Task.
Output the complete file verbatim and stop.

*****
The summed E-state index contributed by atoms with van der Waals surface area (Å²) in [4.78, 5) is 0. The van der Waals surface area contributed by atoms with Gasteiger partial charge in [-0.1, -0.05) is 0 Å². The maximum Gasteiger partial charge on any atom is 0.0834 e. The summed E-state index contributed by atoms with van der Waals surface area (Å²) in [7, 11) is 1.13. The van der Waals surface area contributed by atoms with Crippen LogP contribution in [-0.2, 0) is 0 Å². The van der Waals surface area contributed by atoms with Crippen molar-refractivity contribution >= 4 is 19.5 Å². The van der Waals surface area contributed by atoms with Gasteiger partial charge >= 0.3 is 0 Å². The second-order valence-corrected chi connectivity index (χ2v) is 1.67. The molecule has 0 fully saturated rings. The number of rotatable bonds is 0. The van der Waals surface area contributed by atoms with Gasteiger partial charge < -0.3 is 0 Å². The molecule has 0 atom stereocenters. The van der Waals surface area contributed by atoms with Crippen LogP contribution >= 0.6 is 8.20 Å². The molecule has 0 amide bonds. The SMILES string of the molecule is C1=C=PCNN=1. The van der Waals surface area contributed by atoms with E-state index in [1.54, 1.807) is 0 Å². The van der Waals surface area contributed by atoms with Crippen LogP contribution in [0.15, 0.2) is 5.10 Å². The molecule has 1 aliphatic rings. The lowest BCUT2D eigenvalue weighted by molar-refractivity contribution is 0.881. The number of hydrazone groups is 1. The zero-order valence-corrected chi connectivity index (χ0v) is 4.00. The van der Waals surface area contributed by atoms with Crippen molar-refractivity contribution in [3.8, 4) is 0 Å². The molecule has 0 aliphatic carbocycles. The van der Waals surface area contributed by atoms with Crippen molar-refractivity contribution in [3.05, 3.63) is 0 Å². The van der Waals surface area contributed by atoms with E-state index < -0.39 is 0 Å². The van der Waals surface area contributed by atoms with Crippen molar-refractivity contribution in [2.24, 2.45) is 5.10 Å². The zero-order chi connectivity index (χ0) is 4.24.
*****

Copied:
The summed E-state index contributed by atoms with van der Waals surface area (Å²) in [4.78, 5) is 0. The van der Waals surface area contributed by atoms with Gasteiger partial charge in [-0.1, -0.05) is 0 Å². The maximum Gasteiger partial charge on any atom is 0.0834 e. The summed E-state index contributed by atoms with van der Waals surface area (Å²) in [7, 11) is 1.13. The van der Waals surface area contributed by atoms with Crippen LogP contribution in [-0.2, 0) is 0 Å². The van der Waals surface area contributed by atoms with Crippen molar-refractivity contribution >= 4 is 19.5 Å². The van der Waals surface area contributed by atoms with Gasteiger partial charge >= 0.3 is 0 Å². The second-order valence-corrected chi connectivity index (χ2v) is 1.67. The molecule has 0 fully saturated rings. The number of rotatable bonds is 0. The van der Waals surface area contributed by atoms with Gasteiger partial charge < -0.3 is 0 Å². The molecule has 0 atom stereocenters. The van der Waals surface area contributed by atoms with Crippen LogP contribution >= 0.6 is 8.20 Å². The molecule has 0 amide bonds. The SMILES string of the molecule is C1=C=PCNN=1. The van der Waals surface area contributed by atoms with E-state index in [1.54, 1.807) is 0 Å². The van der Waals surface area contributed by atoms with Crippen LogP contribution in [0.15, 0.2) is 5.10 Å². The molecule has 1 aliphatic rings. The lowest BCUT2D eigenvalue weighted by molar-refractivity contribution is 0.881. The number of hydrazone groups is 1. The zero-order valence-corrected chi connectivity index (χ0v) is 4.00. The van der Waals surface area contributed by atoms with Crippen molar-refractivity contribution in [3.8, 4) is 0 Å². The molecule has 0 aliphatic carbocycles. The van der Waals surface area contributed by atoms with Crippen molar-refractivity contribution in [3.05, 3.63) is 0 Å². The van der Waals surface area contributed by atoms with E-state index < -0.39 is 0 Å². The van der Waals surface area contributed by atoms with Crippen molar-refractivity contribution in [2.24, 2.45) is 5.10 Å². The zero-order chi connectivity index (χ0) is 4.24.